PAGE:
WINNIPEG -- The Minnesota Wild survived goaltender Josh Harding's injury minutes ahead of their game against the Winnipeg Jets then overcame a third-period deficit to win 3-2 in a shootout Saturday.
Harding missed his scheduled start after sustaining an apparent lower-body injury during warm-ups. The injury forced Niklas Backstrom into emergency duty. Backstrom, activated from injured reserve before the game, made 37 saves, and Charlie Coyle decided it with a shootout goal.
"You have to be ready all the time," Backstrom said. "You never know what's going to happen, so you have to find a way to be ready and be at your best. You don't really have that much time to think. You just go out there and play and get into the game."
Backstrom's play set up a late comeback for the Wild. Shorthanded and trailing 2-1 late in the third period, Zach Parise tied the score with 4:55 left in the third period when captain Mikko Koivu reached him with a pass on a 3-on-2 rush into the Winnipeg zone. Parise outmaneuvered Jets forward Bryan Little before one-timing Koivu's pass past goaltender Ondrej Pavelec.
After Koivu and Winnipeg's Brian Little scored in the shootout, Coyle finished it in the fourth round.
The Wild (15-5-4), who had played eight of their past 10 games against Eastern Conference opponents, began a run of five straight games facing Western Conference foes. With 34 points in their first 24 games, the Wild are off to the best start in franchise history and have won six of their past seven games and nine of their past 11.
The Jets (10-11-4), on an 0-2-2 slide, received goals from third-liners Michael Frolik and Matt Halischuk, and Pavelec stopped 33 shots. Nino Niederreiter's goal for Minnesota early in the third period made it 1-1 before Halischuk put Winnipeg ahead 2:14 later.
The Jets' five shorthanded goals-against are the most in the League, and their 11 power-play goals are the third-fewest.
"I thought we played a pretty good game," Jets coach Claude Noel said. "I thought we for the most part we got a good effort from a lot of players, and as you can see, winning and losing is determined by a fine line for us."
The Wild were also without forward Mikael Granlund (upper body), whom the Wild learned earlier in the day would not be available. Granlund's absence forced the Wild to dress 11 forwards and seven defensemen.
"It's not always easy to find your game through the course of the game," Yeo said, "but I give our guys credit for that. I always believe that when things are at their most intense, that's when you revert back to your habits, and this is showing that we have good habits right now."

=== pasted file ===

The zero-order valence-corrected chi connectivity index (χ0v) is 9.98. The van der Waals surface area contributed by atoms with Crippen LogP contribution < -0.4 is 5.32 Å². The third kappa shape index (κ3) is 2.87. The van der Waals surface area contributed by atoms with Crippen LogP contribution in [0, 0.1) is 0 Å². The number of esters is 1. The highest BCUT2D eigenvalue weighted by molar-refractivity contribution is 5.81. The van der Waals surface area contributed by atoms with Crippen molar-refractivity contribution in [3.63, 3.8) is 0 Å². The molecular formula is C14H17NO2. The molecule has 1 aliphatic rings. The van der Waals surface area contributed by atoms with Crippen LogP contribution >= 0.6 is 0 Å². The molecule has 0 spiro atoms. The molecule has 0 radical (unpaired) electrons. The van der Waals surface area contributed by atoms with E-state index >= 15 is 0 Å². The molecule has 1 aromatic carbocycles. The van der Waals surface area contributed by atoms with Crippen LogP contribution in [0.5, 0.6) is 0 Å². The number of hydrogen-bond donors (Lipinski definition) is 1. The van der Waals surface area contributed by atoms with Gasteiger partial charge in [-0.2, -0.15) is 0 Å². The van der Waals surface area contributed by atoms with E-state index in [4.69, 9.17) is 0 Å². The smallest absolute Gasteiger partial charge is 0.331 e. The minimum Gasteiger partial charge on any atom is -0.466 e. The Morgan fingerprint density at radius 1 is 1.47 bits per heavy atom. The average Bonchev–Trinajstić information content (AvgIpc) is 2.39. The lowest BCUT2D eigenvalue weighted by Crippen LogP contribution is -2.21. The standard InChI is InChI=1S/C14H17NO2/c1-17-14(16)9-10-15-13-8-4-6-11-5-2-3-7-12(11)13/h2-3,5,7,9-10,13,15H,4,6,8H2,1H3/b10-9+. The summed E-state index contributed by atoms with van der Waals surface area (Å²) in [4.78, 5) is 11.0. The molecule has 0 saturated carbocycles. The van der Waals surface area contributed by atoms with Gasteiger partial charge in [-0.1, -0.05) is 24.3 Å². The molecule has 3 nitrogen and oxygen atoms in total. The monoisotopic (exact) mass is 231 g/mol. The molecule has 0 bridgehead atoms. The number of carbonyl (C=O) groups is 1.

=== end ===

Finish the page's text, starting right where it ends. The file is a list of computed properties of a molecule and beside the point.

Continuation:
Yeo did not provide an update on Harding's health after the game. His 1.48 goals-against average ranks second in the NHL and he is tied for second in the League with 13 wins and two shutouts. His save percentage (.939) is among the top 10.
Backstrom played his first game since a collision with the Toronto Maple Leafs forward Nazem Kadri on Nov. 13. Backstrom, who practiced once since the injury, had a 1-1-2 record in seven games, a 3.30 GAA and an .874 save percentage.
"[Backstrom] was the difference in the game for us," Yeo said. "I mean, obviously, I give our players a great deal of credit for dealing with the adversity with what happened at the beginning of the game. But it's a little bit easier to deal with it when you see your goalie go out and play the way that he was."
Harding's injury caused the Wild to play the first period without a backup goaltender until Darcy Kuemper arrived at MTS Centre. The Wild managed to retrieve Kuemper, who was sitting on a plane at Winnipeg International Airport after Minnesota removed him from the roster and sent him to the Iowa Wild, the team's American Hockey League affiliate, a few hours before the game. Kuemper was added to the lineup as an emergency exemption.
"It was bizarre," Yeo said. "I spent a lot of time before the game figuring out line combinations and how to get [a player] back from the airport, but you've got to deal with that type of adversity, and our guys did."
Winnipeg had four shots on Backstrom in the opening 10 minutes before becoming more active in the Minnesota zone in the latter half of the first period. The hosts finished the first period with a 14-3 shots advantage.
"In the first period, we just weren't good enough by any stretch, and he kept us in it and gave us a chance to continue to find our game, and it's a real credit to [Backstrom]," Yeo said.
The Jets' third line cracked Backstrom 13:07 into the second period. Halischuk drove the Minnesota net off the right side and let go a rising shot that Backstrom failed to secure. Frolik crashed the net and shoved the rebound under Backstrom.
The goalie held firm against the Jets over the first two periods and provided the Wild with time to settle down and find their game.
"If it weren't for Backstrom it really could have gotten out of control early," Parise said. "We could have been down 3-, 4-, 5-0 in the first period. He made some unbelievable saves. That wasn't the ideal start. We were lucky to get out of there."
The banged-up Winnipeg blue line received some relief with Mark Stuart's return after he missed 12 of the past 16 games with a hip injury, including a 10-game absence that dated to Oct. 27.
The Jets begin a six-game journey through the Eastern Conference during the next two weeks and will not play another home game until Dec. 10.
"It doesn't matter whether we're on the road or at home, I guess, you want to get to playing the right way and winning hockey games," Jets captain Andrew Ladd said. "But at the same time, sometimes it's nice to get away from the noise here and just focus on hockey."